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Q&A with Academy Board Member Grace Wang

Grace Wang is the President of Worcester Polytechnic Institute and also a member of the Board of Governors for The New York Academy of Sciences. With an extensive background in STEM, she brings a valuable perspective to the Board, helping to guide the Academy in its decision-making. We interviewed her to learn more about her background, what motivates her, and why she chose to get involved with the Academy.

*some quotes have been edited for length and clarity


What does being a member of the Board of the Academy mean to you?

I’m very proud of my association with The New York Academy of Sciences. I’m an engineer and have spent my whole career in STEM education and research in academia, industry, as well as government. The New York Academy of Sciences is one of the oldest institutions of its kind in the world. It’s had a tremendous legacy and a lasting impact, so I’m very proud to be part of this organization through being a board member. It’s personal and very meaningful to me.

The New York Academy of Sciences looks to the future and continues to empower the next generation of STEM professionals. As the science and technology landscape rapidly evolves, this is particularly an exciting time to be part of the Academy.

How did you first become interested in the Academy’s work?

I became a member in 2018 when I was working at the State University of New York (SUNY), and I’ve been familiar with what the Academy does. My former Chancellor at SUNY, Dr. Nancy Zimpher, was a previous member of the Academy’s Board. I learned some about the Academy’s mission through her — she was very enthusiastic about her involvement.

How did either your professional or your personal background inform your commitment to the Academy?

WPI is a STEM university and focuses on enabling not only the future STEM professionals, but also the future STEM leaders. We are very proud to provide distinctive STEM education through project-based learning. Today, over 85 percent of our students can have off-site project experience – they work on real-world problems in real-world settings – at one of our over 50 global project centers. Through this transformative experience, our students learn to be great team players, communicators, problem solvers, and value creators. They are prepared to be future STEM leaders. The Academy’s mission resonates strongly with what we do at WPI.

Of all the various things that the Academy does and the various programs, is there a particular program or initiative that excites you more than the others? Why is that?

I am excited about the Science Alliance program. It supports emerging STEM leaders and continues cultivating their passion in STEM fields.

I also like the Academy’s awards programs. They not only recognize star researchers, which of course is important; but beyond that, they also inspire the next generation of scientists and engineers to explore research frontiers and pursue their careers in STEM.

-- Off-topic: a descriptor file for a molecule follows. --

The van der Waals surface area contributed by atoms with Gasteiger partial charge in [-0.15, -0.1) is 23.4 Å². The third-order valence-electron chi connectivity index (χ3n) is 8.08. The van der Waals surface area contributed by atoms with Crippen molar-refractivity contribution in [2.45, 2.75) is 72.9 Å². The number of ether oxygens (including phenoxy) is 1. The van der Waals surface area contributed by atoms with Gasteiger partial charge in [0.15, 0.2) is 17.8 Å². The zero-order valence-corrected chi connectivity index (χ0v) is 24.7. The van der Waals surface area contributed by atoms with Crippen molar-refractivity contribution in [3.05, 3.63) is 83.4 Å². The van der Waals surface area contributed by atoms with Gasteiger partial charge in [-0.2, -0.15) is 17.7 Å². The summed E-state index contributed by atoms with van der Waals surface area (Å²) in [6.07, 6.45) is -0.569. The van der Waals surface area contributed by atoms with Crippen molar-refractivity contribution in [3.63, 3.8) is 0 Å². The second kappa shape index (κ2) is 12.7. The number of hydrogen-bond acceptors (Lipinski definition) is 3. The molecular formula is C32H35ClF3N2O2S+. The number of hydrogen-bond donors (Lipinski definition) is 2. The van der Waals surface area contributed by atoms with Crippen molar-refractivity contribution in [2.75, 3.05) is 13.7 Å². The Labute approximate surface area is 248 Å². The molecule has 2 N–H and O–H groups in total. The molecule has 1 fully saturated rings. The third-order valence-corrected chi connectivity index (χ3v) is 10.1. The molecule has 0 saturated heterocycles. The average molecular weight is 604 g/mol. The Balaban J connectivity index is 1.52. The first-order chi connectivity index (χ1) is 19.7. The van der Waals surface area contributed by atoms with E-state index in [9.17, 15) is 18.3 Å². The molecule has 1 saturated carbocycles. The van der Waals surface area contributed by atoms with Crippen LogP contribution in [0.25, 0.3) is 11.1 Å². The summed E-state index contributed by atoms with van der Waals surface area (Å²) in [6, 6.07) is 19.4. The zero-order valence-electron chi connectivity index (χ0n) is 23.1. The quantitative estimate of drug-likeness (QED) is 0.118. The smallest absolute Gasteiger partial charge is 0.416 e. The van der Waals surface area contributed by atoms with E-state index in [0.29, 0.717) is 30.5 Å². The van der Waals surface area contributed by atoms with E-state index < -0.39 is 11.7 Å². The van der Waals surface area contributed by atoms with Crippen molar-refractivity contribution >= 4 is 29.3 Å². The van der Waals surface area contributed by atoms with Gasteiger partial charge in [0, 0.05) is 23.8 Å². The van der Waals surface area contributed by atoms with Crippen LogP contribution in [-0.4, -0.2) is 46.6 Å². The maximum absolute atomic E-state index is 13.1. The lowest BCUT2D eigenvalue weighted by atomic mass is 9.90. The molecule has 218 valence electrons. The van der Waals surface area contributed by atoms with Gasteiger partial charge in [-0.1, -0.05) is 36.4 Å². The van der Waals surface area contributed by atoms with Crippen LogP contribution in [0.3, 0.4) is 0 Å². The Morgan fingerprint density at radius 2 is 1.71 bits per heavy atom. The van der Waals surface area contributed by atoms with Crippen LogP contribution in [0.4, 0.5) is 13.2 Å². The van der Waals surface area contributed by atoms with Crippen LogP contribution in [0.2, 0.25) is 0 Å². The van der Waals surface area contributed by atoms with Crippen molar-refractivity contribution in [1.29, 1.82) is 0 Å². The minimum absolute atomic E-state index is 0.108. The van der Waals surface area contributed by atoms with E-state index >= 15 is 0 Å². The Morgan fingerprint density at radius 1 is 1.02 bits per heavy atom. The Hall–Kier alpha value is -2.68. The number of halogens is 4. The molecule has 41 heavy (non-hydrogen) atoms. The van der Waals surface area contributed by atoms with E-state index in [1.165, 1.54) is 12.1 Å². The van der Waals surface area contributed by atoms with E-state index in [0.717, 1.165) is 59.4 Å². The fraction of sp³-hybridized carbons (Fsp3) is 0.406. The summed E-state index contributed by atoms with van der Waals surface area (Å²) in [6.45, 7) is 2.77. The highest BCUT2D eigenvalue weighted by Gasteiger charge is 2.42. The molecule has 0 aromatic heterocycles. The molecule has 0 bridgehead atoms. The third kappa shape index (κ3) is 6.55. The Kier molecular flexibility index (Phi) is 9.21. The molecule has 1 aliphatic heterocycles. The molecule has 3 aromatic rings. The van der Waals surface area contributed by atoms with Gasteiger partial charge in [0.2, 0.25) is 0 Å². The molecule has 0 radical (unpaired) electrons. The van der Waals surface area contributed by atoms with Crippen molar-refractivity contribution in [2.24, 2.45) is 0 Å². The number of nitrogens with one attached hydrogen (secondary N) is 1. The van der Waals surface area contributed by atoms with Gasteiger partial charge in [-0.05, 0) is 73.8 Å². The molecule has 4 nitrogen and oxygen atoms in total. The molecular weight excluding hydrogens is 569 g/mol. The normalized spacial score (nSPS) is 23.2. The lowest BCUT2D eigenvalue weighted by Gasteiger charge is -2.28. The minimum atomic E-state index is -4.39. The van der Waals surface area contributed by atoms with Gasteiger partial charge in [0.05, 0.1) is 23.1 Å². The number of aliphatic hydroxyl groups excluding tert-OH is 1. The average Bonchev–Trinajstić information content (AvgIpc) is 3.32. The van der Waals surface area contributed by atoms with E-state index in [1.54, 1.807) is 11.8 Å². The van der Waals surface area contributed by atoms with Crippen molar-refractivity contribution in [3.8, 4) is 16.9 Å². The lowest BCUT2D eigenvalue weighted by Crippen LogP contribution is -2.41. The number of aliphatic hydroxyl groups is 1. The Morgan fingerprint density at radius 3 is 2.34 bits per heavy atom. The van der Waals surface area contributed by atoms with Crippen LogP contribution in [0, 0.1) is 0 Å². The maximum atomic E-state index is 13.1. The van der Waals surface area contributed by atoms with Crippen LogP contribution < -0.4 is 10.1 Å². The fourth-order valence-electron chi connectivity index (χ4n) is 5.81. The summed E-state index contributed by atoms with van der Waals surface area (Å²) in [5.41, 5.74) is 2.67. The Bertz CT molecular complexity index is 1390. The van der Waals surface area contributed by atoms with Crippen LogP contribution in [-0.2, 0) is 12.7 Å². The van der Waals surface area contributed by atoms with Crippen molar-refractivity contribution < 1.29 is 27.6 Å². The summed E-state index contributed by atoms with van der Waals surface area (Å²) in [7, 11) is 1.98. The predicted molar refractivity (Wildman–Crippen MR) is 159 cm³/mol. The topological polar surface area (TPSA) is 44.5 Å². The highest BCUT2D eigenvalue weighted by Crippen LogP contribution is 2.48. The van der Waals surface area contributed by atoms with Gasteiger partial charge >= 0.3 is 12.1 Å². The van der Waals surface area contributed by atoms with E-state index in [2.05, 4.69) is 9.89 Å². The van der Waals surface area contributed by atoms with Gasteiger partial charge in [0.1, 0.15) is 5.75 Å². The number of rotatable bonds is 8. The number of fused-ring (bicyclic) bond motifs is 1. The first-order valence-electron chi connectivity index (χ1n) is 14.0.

“The New York Academy of Sciences is one of the oldest institutions of its kind in the world. It’s had a tremendous legacy and also a lasting impact, so I’m very proud to be part of this organization through being a board member. It’s personal and very meaningful to me.”

DR. GRACE WANG
PRESIDENT, WORCHESTER POLYTECHNIC INSTITUTE
BOARD MEMBER, THE NEW YORK ACADEMY OF SCIENCES


Grace Wang

President
Worcester Polytechnic Institute

The New York Academy of Sciences looks to the future and continues to empower the next generation of STEM professionals. As the science and technology landscape rapidly evolves, this is particularly an exciting time to be part of the Academy.

Jerry and Jill Hultin

Chair and Co-Founder
Global Futures Group, LLC

As Chair of the Board of Governors, Jill and I are thrilled to support The New York Academy
of Sciences’ renewed drive to create a positive impact and encourage science-informed
decision-making to address the most challenging problems of our times.

Investing in Teachers Yields Smart Returns for Students

A teacher and students inside a high school science lab.

Developing a strong future workforce starts with training teachers to be confident in their instruction of computer science, starting in students’ early school years.

Contributed by Ravi Kumar S., President, Infosys Ltd. and Chairperson, Infosys Foundation USA

Ravi Kumar S
President, Infosys Ltd. and Chairperson Infosys Foundation USA

Over the past few years, there has been growing acknowledgment that it is important to make computer science a core component of K-12 education. And how could there not be? With 500,000 jobs currently available in the computing sector and projections that these jobs will grow at twice the rate of others, there is no ignoring that computer science is not just the future of work, but very much the present.

K-12 education should be setting our children up for postsecondary success, but multiple studies show that if students are not meaningfully exposed to STEM subjects by middle school, especially girls, they will never take an interest in them later on. How do we ensure that our children study these subjects early and continue them into their careers?

The answer is training teachers. Too often we bypass these critical members of our workforce, but that is a mistake. The average teacher will reach thousands of students throughout their career so their potential for impact in the classroom is huge. Developing a strong future workforce starts with learning computer science at a young age, and that means training and retaining confident teachers.

Here are five ways to make computer science professional development effective for teachers:

1. Offer multi-day trainings through multiple channels

Computer science can be challenging and intimidating. In order to get teachers more comfortable and familiar with the material, professional development should be sustained for multiple days rather than a one-day meeting or a single intervention seminar so they gain the confidence and competence to stand in front of their classes and teach the subject. Additionally, in-person trainings should be supplemented by online resources and coursework so teachers can continue to develop their skills and increase their facility with these concepts. The Every Student Succeeds Act (ESSA) outlines specific requirements for professional development and underscores the importance of sustained Professional Development (PD).

2. Create a community